2015-02-03 13:34 GMT-02:00 Christophe Grandsire-Koevoets <[log in to unmask]

> On 3 February 2015 at 16:04, James Campbell <[log in to unmask]> wrote:
> > My lack of linguistics training is showing again as I attempt to write
> the
> > definitive grammar of Jameld. Here's the thing: there are certain
> > expressions that, in English, have the speaker as the subject, but in
> some
> > other languages the speaker (agent??) is the object. For instance:
> >
> > EN: I'm sorry.
> >
> > NL: Het spijt me. (lit. It sorrows me)
> >
> > EN: I like the book.
> >
> > IT: Mi piace il libro./Il libro mi piace. (lit. The book pleases me)
> >
> > I'm at a loss for the right terminology for this phenomenon: agent
> > switching? Polarity reversal? Maybe I'm just looking at it from a too
> > Anglocentric viewpoint.
> >
> >
> Actually, as you showed above even in English there is at least one pair of
> verbs whose main difference is the "polarity": "to like" vs. "to please"
> :). As with Spanish "gustar"

BTW, the Portuguese cognate "gostar" is used like English "to like", with
the difference that "gostar" requires the preposition "de" ("of"):

EN: I like chocolate.
SP: Me gusta el chocolate.
PT: Eu gosto de chocolate.

But Portuguese also have the verb "agradar" meaning "to please":

EN: Chocolate pleases me.
PT: Chocolate me agrada.

Até mais!


> or French "plaire", I think people would have
> less difficulties with these verbs if they were correctly translated as "to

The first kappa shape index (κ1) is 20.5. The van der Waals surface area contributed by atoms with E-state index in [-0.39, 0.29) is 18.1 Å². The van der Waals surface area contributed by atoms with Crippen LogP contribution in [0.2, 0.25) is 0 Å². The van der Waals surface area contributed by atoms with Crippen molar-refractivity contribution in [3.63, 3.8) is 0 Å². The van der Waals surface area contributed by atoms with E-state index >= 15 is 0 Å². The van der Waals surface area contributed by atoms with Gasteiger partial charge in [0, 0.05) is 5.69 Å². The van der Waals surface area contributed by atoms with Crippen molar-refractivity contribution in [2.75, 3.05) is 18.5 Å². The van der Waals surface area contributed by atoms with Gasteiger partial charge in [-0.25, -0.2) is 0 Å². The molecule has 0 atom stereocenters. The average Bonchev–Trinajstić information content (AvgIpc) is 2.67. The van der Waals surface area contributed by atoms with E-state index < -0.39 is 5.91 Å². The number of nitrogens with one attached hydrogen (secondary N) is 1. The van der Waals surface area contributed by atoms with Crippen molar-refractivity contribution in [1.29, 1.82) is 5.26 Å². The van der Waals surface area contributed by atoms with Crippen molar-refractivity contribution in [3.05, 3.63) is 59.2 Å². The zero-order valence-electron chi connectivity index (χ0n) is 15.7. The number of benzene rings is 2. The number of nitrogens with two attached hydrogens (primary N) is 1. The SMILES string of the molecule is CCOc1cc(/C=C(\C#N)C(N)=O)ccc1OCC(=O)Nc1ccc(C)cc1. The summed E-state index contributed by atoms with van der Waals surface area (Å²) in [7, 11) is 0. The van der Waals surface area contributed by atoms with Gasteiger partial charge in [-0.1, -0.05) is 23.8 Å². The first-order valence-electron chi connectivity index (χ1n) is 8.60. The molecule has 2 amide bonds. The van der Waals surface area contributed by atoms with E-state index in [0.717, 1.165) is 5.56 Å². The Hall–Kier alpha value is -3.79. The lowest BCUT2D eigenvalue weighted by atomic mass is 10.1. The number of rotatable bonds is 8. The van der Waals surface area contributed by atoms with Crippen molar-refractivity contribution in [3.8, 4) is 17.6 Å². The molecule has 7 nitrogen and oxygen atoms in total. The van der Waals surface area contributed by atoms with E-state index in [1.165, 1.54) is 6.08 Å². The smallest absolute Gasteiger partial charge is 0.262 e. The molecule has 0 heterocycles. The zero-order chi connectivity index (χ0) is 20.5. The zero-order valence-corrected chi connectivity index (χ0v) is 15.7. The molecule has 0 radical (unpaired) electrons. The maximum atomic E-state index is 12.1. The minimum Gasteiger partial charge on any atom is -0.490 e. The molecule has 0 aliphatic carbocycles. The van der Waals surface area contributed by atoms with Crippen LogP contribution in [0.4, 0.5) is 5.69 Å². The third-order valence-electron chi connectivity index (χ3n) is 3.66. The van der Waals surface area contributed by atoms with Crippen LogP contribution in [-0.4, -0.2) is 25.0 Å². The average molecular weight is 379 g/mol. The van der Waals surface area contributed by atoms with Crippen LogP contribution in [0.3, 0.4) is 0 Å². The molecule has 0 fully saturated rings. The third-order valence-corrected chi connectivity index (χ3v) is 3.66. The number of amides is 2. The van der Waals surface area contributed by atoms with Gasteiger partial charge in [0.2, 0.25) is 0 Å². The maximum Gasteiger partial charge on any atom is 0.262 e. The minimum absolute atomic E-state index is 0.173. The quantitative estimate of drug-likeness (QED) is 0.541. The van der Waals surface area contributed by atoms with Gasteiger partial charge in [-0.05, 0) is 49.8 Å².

> please" rather than doing contortions to make them fit the "to like"
> pattern.
> > How would one describe these verbs, spijten and piacere?
> >
> >
> Very good question. And given that Moten is full of verbs like that (most
> verbs of mental activities in Moten are like that for instance), I should
> have a way to describe it :).
> But to be honest, they are just *verbs*, i.e. they are not special in the
> languages where they are used. They are not anomalous, irregular, or
> anything. The only thing that puts them apart from other verbs is that they
> happen to have a different argument structure than the most common
> equivalent verbs in English. So when I describe those types of verbs as
> they appear in Moten, I usually just say that they are like their English
> equivalents in meaning, but with a "different argument orientation". I
> don't know if there's a linguistic way to describe them, but this one works
> for me.
> Another way I use to describe them is simply to gloss them with passive
> forms in English. It makes the argument orientation clear from the get go
> :).
> By the way, here are a few examples of such verbs in Moten:
> - _jelojmaj_: "to be thought of by" (i.e. "to think");
> - _jelojmastu|l_: "to be remembered by" (i.e. "to remember");
> - _iteo|l_: "to please, to be liked by";
> - _idibaj_: "to be considered by, to be believed by, to be thought by"
> (i.e. "to think", when stating an opinion);
> There are more, but those are the most common ones :).
> --
> Christophe Grandsire-Koevoets
> President of the Language Creation Society (
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